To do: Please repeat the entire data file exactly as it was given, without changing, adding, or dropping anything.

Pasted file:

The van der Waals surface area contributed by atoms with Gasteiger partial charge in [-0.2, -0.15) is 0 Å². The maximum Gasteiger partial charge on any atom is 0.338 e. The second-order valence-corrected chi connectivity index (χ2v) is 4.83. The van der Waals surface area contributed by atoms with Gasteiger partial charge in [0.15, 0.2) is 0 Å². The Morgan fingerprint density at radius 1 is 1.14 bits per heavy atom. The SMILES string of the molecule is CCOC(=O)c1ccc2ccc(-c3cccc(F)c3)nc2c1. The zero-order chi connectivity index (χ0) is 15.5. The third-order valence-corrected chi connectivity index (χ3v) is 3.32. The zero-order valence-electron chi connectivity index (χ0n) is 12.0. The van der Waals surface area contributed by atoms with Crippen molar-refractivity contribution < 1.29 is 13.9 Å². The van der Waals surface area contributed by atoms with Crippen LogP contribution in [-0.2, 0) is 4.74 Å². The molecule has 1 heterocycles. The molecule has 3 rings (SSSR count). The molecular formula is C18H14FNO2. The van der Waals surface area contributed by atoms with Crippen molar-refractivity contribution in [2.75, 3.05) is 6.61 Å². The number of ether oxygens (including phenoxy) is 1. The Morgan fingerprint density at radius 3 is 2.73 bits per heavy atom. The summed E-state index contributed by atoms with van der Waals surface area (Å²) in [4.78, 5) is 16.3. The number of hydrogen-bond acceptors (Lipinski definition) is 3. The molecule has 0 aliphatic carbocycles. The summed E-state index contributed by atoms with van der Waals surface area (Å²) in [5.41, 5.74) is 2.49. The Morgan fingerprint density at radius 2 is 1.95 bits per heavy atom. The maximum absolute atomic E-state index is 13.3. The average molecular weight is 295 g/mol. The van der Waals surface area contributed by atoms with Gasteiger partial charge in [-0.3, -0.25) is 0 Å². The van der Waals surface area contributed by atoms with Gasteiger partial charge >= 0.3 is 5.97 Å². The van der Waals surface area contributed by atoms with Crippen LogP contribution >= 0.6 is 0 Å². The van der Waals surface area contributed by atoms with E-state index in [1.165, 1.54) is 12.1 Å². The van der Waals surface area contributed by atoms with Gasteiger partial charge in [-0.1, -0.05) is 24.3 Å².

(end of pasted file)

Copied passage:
The van der Waals surface area contributed by atoms with Gasteiger partial charge in [-0.2, -0.15) is 0 Å². The maximum Gasteiger partial charge on any atom is 0.338 e. The second-order valence-corrected chi connectivity index (χ2v) is 4.83. The van der Waals surface area contributed by atoms with Gasteiger partial charge in [0.15, 0.2) is 0 Å². The Morgan fingerprint density at radius 1 is 1.14 bits per heavy atom. The SMILES string of the molecule is CCOC(=O)c1ccc2ccc(-c3cccc(F)c3)nc2c1. The zero-order chi connectivity index (χ0) is 15.5. The third-order valence-corrected chi connectivity index (χ3v) is 3.32. The zero-order valence-electron chi connectivity index (χ0n) is 12.0. The van der Waals surface area contributed by atoms with Crippen molar-refractivity contribution < 1.29 is 13.9 Å². The van der Waals surface area contributed by atoms with Crippen LogP contribution in [-0.2, 0) is 4.74 Å². The molecule has 1 heterocycles. The molecule has 3 rings (SSSR count). The molecular formula is C18H14FNO2. The van der Waals surface area contributed by atoms with Crippen molar-refractivity contribution in [2.75, 3.05) is 6.61 Å². The number of ether oxygens (including phenoxy) is 1. The Morgan fingerprint density at radius 3 is 2.73 bits per heavy atom. The summed E-state index contributed by atoms with van der Waals surface area (Å²) in [4.78, 5) is 16.3. The number of hydrogen-bond acceptors (Lipinski definition) is 3. The molecule has 0 aliphatic carbocycles. The summed E-state index contributed by atoms with van der Waals surface area (Å²) in [5.41, 5.74) is 2.49. The Morgan fingerprint density at radius 2 is 1.95 bits per heavy atom. The maximum absolute atomic E-state index is 13.3. The average molecular weight is 295 g/mol. The van der Waals surface area contributed by atoms with Gasteiger partial charge in [-0.3, -0.25) is 0 Å². The van der Waals surface area contributed by atoms with Gasteiger partial charge >= 0.3 is 5.97 Å². The van der Waals surface area contributed by atoms with Crippen LogP contribution >= 0.6 is 0 Å². The van der Waals surface area contributed by atoms with E-state index in [1.165, 1.54) is 12.1 Å². The van der Waals surface area contributed by atoms with Gasteiger partial charge in [-0.1, -0.05) is 24.3 Å².